SPECIAL REPORT: There was a big rise in the number and value of completed capital raisings in WA last year, according to data compiled in the BNiQ Search Engine.
There was a big rise in the number and value of completed capital raisings in WA last year, according to data compiled in the BNiQ Search Engine.
On the headline numbers, 2016 was a busy year for stockbrokers in Perth.
The number of completed capital raisings worth $1 million or more jumped to 522, nearly double the number recorded in the prior year.
The value of those deals also rose substantially, to $4.67 billion.
The overall lift in equity capital markets (ECM) activity created good opportunities for stockbrokers and lawyers.
Law firm Steinepreis Paganin was particularly busy.
Renowned for its ability to efficiently turn around work, the team at SteinPag worked on a phenomenal 72 ECM transactions last year, along with 15 merger and acquisition (M&A) deals.
That’s up from the 41 ECM deals it handled in 2015.
Not surprisingly, firms such as Bellanhouse Legal, Jackson McDonald and Price Sierakowski are chasing a bigger share of this market.
Among the stockbrokers, local firms Euroz Securities and Hartleys were the market leaders.
Euroz worked on 27 deals worth a total of $712 million.
Hartleys handled a lot more transactions by number (58) but less by value ($570 million).
The healthy state of the market was reflected in a profit update released last week by Euroz Securities ASX-listed parent company.
Euroz said it expected an unaudited net profit after tax of between $13.1 million and $13.3 million for the six months to December 2016, compared with a small loss in the previous corresponding period.
Led by executive chairman Andrew Mackenzie, the company said Euroz Securities achieved an excellent result, with $576 million of capital raisings for the half-year, successful completion of three M&A mandates and a modest increase in brokerage.
Having two Perth brokers at the top of the BNiQ league table is unusual.
In most years during the past decade, one of the big national or international investment banks – Macquarie Capital, UBS or Goldman Sachs – sits atop the table after completing a very large raising in Western Australia.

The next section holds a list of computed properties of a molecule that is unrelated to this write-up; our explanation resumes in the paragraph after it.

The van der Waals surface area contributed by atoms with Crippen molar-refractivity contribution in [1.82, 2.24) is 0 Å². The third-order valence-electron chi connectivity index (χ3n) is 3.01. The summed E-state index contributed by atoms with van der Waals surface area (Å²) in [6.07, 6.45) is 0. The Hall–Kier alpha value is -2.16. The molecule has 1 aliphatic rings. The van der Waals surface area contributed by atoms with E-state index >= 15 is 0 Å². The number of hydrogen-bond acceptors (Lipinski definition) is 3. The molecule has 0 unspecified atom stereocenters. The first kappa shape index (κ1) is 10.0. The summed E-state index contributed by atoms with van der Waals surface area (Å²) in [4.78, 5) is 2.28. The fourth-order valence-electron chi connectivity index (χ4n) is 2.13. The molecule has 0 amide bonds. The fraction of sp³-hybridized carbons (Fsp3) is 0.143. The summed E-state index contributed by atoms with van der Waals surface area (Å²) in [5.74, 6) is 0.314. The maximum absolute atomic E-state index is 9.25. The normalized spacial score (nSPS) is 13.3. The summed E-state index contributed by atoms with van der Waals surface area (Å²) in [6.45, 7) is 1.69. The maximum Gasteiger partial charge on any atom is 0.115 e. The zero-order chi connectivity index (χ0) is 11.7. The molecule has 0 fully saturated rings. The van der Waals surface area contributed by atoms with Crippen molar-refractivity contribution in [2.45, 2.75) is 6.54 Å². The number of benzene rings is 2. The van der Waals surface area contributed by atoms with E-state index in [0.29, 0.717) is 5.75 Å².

Macquarie Capital sits at number three this year, after completing seven deals worth $546 million.
Canaccord Genuity was among the top broking firms in WA for the first time, after experienced broker Paul Carter joined the firm in 2015.
It had a lead role in 14 transactions worth $452 million.
That put it ahead of Patersons Securities, which continued to bring a large number of relatively small deals to the market.
Gold has risen in recent weeks after dipping late last year, specialist metals such as lithium, graphite and cobalt continue to be strong, and base metals including zinc, copper and nickel were also solid.
“This is the first time in a long while we’ve seen the whole mining space moving in the right direction,” Mr Bryan said.
He said iron ore mining was also very healthy, with the iron ore price holding around $US80 per tonne, the Australian dollar below US75 cents and the industry having cut production costs.
“We’re quite hopeful it’s going to be a good year, though commodities can be fickle,” Mr Bryan said.
“Certainly the signs are positive at the moment.”
Despite all the positives, a couple of major developments late last year have injected a note of caution.
One was the scrapping of the $2 billion initial public offering of WA-focused Alinta Energy.
The IPO was being managed by a heavyweight collection of joint global coordinators in UBS, Goldman Sachs and Macquarie Capital, with Credit Suisse and Morgan Stanley also on board as joint lead managers.
A softening in global markets resulted in the deal being pulled in November.
It showed how the big floats rely on having a favourable window of opportunity in order to get the pricing they want.
Other private equity backed businesses in WA, such as mining contractor Barminco and trucking contractor Bis Industries, have been through the same painful exercise.
Another development that showed how capital raising deals can quickly collapse was the planned $150 million raising by Dacian Gold.
With Sydney-based Treadstone Resource Partners as its strategic and financial adviser, Dacian signed up Canaccord Genuity and Euroz Securities as joint lead managers to the offer, which comprised a $50 million institutional placement and a $100 million rights issue.
Soon after they went to market with the deal, in late November, it became clear the pricing and size of the raising was not sustainable.
Dacian cut the pricing from $2.75 per share to $2.50 per share, trimmed the size of the placement to $46 million and amended the terms of the rights issue, but to no avail.
A few days later, the company withdrew the rights issue but completed a $26 million placement.
This all happened at a time when the gold price was relatively stable, and the market had a fundamentally positive view on the company’s Mt Morgans gold project.
The strength of the project was highlighted last month when the company secured a project finance facility of up to $150 million with a syndicate of banks.
That enabled the company to start construction last week.